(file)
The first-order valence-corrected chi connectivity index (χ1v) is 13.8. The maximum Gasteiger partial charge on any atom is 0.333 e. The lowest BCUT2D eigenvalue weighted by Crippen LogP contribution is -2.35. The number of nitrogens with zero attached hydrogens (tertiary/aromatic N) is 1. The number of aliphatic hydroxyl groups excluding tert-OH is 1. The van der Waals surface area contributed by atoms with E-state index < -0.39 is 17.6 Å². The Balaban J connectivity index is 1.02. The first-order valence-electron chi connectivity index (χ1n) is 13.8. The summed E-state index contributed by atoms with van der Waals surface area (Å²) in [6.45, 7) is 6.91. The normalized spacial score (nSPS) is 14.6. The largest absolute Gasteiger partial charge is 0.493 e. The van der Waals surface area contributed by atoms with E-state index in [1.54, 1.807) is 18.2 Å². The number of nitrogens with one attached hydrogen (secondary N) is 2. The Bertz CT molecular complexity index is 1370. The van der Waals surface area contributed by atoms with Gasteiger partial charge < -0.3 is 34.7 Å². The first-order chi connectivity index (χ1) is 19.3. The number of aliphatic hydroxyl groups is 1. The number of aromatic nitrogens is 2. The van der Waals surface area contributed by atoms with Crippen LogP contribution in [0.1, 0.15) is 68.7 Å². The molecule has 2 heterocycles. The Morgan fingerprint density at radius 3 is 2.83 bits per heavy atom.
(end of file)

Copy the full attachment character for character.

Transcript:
The first-order valence-corrected chi connectivity index (χ1v) is 13.8. The maximum Gasteiger partial charge on any atom is 0.333 e. The lowest BCUT2D eigenvalue weighted by Crippen LogP contribution is -2.35. The number of nitrogens with zero attached hydrogens (tertiary/aromatic N) is 1. The number of aliphatic hydroxyl groups excluding tert-OH is 1. The van der Waals surface area contributed by atoms with E-state index < -0.39 is 17.6 Å². The Balaban J connectivity index is 1.02. The first-order valence-electron chi connectivity index (χ1n) is 13.8. The summed E-state index contributed by atoms with van der Waals surface area (Å²) in [6.45, 7) is 6.91. The normalized spacial score (nSPS) is 14.6. The largest absolute Gasteiger partial charge is 0.493 e. The van der Waals surface area contributed by atoms with E-state index in [1.54, 1.807) is 18.2 Å². The number of nitrogens with one attached hydrogen (secondary N) is 2. The Bertz CT molecular complexity index is 1370. The van der Waals surface area contributed by atoms with Gasteiger partial charge < -0.3 is 34.7 Å². The first-order chi connectivity index (χ1) is 19.3. The number of aliphatic hydroxyl groups is 1. The number of aromatic nitrogens is 2. The van der Waals surface area contributed by atoms with Crippen LogP contribution in [0.1, 0.15) is 68.7 Å². The molecule has 2 heterocycles. The Morgan fingerprint density at radius 3 is 2.83 bits per heavy atom.